The Hadzabe Tribe

The Hadzabe Tribe

They grow no food, raise no livestock, and live without rules or calendars. They are living a hunter-gatherer existence that is little changed from 10,000 years ago. What do they know that we’ve forgotten?

A CULTURAL EXPERIENCE

The Hadzabe tribe of Tanzania is the last true nomadic tribe of Africa. Zama Tours & Safaris can take you on an amazing adventure with the Hadzas. You will join the men as they hunt for their daily subsidence using traditional bow and arrows, or join the women as they forage for fruits and berries. This is not a show or a “tourist put on”. This is the real deal. A true African cultural experience, not for the faint of heart.

THE HADZA

About one hour’s drive south west of Karatu (on the outskirts of the Ngorongoro Crater), lays Lake Eyasi, one of the rift valley lakes that are situated in Tanzania. It is a shallow seasonal lake that fills with water after rains and subsequently playing host to a myriad of bird species and providing water for the Hadzabe Bushmen tribe.

The Hadza are the last functioning hunter-gatherers in Africa. Their language is similar to the Southern Africa’s Bushmen who speak the click language and their language is believed to still have the clicks and pops like no other “click language” up to the now.

It is believed that about 10000 years ago the more hostile tribes of the Maasai and Iraqw (Mbulu), displaced this small African Bushman tribe from the Ngorongoro Crater and the Crater highland forests and they settled to their present day land around Lake Eyasi. The tribe is comprised of very few inhabitants of the Lake Eyasi area; estimated at about just one thousand. These African Bushmen do not rear cattle or produce farm produce at any time and rely fully on hunting and gathering of fruits and berries for their up keep.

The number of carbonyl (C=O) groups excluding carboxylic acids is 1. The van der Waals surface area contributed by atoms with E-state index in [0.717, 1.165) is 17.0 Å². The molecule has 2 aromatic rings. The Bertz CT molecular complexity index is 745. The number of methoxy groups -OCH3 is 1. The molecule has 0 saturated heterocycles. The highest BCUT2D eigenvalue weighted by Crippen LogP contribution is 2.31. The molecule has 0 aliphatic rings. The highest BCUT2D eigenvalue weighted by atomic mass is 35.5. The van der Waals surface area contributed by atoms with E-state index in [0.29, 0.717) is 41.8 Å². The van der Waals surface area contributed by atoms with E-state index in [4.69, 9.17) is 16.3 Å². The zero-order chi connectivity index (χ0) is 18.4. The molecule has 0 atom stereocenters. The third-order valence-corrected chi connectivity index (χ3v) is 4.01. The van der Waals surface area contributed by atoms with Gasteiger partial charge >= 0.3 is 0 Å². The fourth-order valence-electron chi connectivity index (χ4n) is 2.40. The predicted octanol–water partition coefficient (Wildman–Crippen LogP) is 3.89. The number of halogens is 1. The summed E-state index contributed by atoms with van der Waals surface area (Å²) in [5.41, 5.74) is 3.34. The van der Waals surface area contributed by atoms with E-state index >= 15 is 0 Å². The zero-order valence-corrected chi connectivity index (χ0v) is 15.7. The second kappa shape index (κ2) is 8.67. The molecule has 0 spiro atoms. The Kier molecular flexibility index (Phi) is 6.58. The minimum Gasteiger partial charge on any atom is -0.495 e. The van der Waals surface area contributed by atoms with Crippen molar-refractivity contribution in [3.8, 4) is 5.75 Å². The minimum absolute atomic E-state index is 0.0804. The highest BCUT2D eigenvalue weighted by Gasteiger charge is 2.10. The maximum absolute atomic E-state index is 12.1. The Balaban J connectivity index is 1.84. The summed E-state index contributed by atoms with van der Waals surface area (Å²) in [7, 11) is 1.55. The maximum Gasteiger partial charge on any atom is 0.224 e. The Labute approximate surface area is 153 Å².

With their strong bows whose string is made out of giraffe tendons they are able to bring down small animals like dik diks, baboons, monkeys, large and small birds, to large game animals like zebras, giraffes, and buffaloes.  The arrows are treated with a poison extracted from a tree well known to them.

Hadza men usually forage individually, and during the course of day usually feed themselves while foraging, and also bring home some honey, fruit, or wild game when available. Women forage in larger parties, and usually bring home berries, baobab fruit, and tubers, depending on availability. Men and women also forage co-operatively for honey and fruit, and at least one adult male will usually accompany a group of foraging women. During the wet season, the diet is composed mostly of honey, some fruit, tubers, and occasional meat.

The contribution of meat to the diet increases in the dry season, when game becomes concentrated around sources of water. During this time, men often hunt in pairs, and spend entire nights lying in wait by waterholes, hoping to shoot animals that approach for a night-time drink, with bows and arrows treated with poison. The poison is made of the branches of the shrub Adenium coetaneum.

One of their ancient skills is how to make fire from rubbing some wood, the Commiphora tree. Other uses of some trees include using the same Commiphora tree to extract the sap that is believed to be a mosquito repellent. They use the Sansaveria tree to make a snake bite cure and the aloe vera is used by the African Bushman as a treatment for cut wounds. The Baobab fruits are used for making a nice drink.

What has kept the Hadza at the same place for so long is believed to be they habit of not using calendars and not counting time. The Hadzabe Bushmen are said to use only the different stages of the moon to count time. They do not own belongings other than what they need for survival like the bows and arrows and some pots for cooking. These hospitable tribal men are equal and there is no one superior to the other in their society.